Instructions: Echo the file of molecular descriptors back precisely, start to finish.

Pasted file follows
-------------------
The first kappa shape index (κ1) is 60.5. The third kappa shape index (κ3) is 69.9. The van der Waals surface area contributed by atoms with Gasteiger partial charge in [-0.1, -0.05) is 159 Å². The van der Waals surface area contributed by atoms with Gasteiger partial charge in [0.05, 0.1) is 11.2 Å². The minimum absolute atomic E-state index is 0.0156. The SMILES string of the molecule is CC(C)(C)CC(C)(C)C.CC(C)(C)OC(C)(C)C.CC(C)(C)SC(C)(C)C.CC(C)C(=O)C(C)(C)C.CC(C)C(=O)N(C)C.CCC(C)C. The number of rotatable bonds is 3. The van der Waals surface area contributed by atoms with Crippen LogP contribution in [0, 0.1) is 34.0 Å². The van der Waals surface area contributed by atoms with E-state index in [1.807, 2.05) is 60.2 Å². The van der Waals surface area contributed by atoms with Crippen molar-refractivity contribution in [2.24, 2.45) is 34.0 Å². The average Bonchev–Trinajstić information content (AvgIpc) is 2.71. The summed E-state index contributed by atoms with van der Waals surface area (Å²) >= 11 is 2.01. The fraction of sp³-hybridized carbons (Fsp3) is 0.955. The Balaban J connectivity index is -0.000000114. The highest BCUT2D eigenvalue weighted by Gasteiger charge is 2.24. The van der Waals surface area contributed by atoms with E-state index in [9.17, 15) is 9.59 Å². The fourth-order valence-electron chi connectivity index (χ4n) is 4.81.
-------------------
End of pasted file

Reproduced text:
The first kappa shape index (κ1) is 60.5. The third kappa shape index (κ3) is 69.9. The van der Waals surface area contributed by atoms with Gasteiger partial charge in [-0.1, -0.05) is 159 Å². The van der Waals surface area contributed by atoms with Gasteiger partial charge in [0.05, 0.1) is 11.2 Å². The minimum absolute atomic E-state index is 0.0156. The SMILES string of the molecule is CC(C)(C)CC(C)(C)C.CC(C)(C)OC(C)(C)C.CC(C)(C)SC(C)(C)C.CC(C)C(=O)C(C)(C)C.CC(C)C(=O)N(C)C.CCC(C)C. The number of rotatable bonds is 3. The van der Waals surface area contributed by atoms with Crippen LogP contribution in [0, 0.1) is 34.0 Å². The van der Waals surface area contributed by atoms with E-state index in [1.807, 2.05) is 60.2 Å². The van der Waals surface area contributed by atoms with Crippen molar-refractivity contribution in [2.24, 2.45) is 34.0 Å². The average Bonchev–Trinajstić information content (AvgIpc) is 2.71. The summed E-state index contributed by atoms with van der Waals surface area (Å²) >= 11 is 2.01. The fraction of sp³-hybridized carbons (Fsp3) is 0.955. The Balaban J connectivity index is -0.000000114. The highest BCUT2D eigenvalue weighted by Gasteiger charge is 2.24. The van der Waals surface area contributed by atoms with E-state index in [9.17, 15) is 9.59 Å². The fourth-order valence-electron chi connectivity index (χ4n) is 4.81.